Abbott to raise Turkey border issue during Gallipoli talks

PRIME Minister Tony Abbott will urge Turkish leaders this week to address the nation's porous borders in an effort to stop Australians fighting with Islamic State in Syria and Iraq.

Mr Abbott will travel to Turkey for Anzac Day commemorations this Saturday, saying from New Zealand on Monday the border crossings would be raised.

Turkish President Recep Tayyip Erdogan has come under pressure, particularly from the United States, over Turkey's role in reportedly turning a blind eye to IS fighters using the nation as a "transit country" to fronts in Syria and Iraq.

The nation's leadership also has been criticised by some Western leaders for its alleged role in helping finance IS by buying oil from IS-controlled fields in Syria.

While Mr Abbott did not say he would meet person

ally with President Erdogan to raise the border issue, he said he would talk to "Turkish leadership" about what more could be done to police the borders.

"It is absolutely critical that as far as humanly possible, we stop gullible, impressionable young Australians from going to places where they could very easily be killed or they could get caught up in something which is in no one's interests," he said.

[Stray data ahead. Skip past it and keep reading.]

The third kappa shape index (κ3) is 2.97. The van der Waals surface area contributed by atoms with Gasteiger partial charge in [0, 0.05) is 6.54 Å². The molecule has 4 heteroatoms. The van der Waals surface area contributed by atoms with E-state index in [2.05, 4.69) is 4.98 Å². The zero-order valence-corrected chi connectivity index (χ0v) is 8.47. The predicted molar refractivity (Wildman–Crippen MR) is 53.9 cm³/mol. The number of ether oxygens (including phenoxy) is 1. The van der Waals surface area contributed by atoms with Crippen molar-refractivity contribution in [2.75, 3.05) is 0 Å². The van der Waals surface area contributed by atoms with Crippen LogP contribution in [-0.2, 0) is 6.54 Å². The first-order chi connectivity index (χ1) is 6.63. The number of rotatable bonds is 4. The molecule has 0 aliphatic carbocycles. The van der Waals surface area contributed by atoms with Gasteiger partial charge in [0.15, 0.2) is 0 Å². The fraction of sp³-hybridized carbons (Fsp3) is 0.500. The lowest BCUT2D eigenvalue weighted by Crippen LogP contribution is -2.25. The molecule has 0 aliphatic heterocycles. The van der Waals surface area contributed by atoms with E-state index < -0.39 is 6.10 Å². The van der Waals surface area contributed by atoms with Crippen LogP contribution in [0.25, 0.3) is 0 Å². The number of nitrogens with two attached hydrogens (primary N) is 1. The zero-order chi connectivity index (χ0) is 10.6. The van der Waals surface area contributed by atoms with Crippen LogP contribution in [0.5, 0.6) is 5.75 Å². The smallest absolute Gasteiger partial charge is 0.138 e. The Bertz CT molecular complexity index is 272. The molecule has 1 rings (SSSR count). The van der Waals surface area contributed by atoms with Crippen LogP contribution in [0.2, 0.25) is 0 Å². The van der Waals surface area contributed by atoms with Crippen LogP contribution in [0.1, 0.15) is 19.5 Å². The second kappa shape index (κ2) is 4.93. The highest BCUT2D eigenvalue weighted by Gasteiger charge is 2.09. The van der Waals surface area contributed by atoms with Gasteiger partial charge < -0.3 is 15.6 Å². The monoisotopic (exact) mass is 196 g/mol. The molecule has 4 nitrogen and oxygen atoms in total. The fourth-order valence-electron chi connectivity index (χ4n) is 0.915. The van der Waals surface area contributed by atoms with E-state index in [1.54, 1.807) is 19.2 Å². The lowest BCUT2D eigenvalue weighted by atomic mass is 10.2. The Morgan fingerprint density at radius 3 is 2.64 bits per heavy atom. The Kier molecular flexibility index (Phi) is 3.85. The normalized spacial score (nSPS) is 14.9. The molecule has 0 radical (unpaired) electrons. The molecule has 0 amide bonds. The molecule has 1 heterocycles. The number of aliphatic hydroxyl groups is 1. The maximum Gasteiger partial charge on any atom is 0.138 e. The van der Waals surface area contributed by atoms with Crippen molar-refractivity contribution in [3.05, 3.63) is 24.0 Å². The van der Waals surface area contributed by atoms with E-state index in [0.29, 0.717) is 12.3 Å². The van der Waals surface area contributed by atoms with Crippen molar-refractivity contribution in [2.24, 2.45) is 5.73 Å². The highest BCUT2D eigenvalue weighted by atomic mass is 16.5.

He again urged anyone considering making the trip to fight with foreign forces not to go, saying Australia was doing "everything we can at every level to prevent people from making that horrible, horrible trip".

Mr Abbott's comments follow the arrest of five young Melbourne men linked to Numan Haider, an 18-year-old Australian man shot dead by police after attacking them with a knife in September last year.

The men, two of whom were remanded in police custody, allegedly were planning a domestic terror attack in Australia on Anzac Day, this Saturday, a plot foiled by the arrests.

After Mr Abbott on Sunday urged the public not to be deterred from attending Anzac Day events, he said there would be a "visible security presence" at events around the country.

He assured Australians headed to Gallipoli the Turkish Government would have a "strong security presence" at events there.


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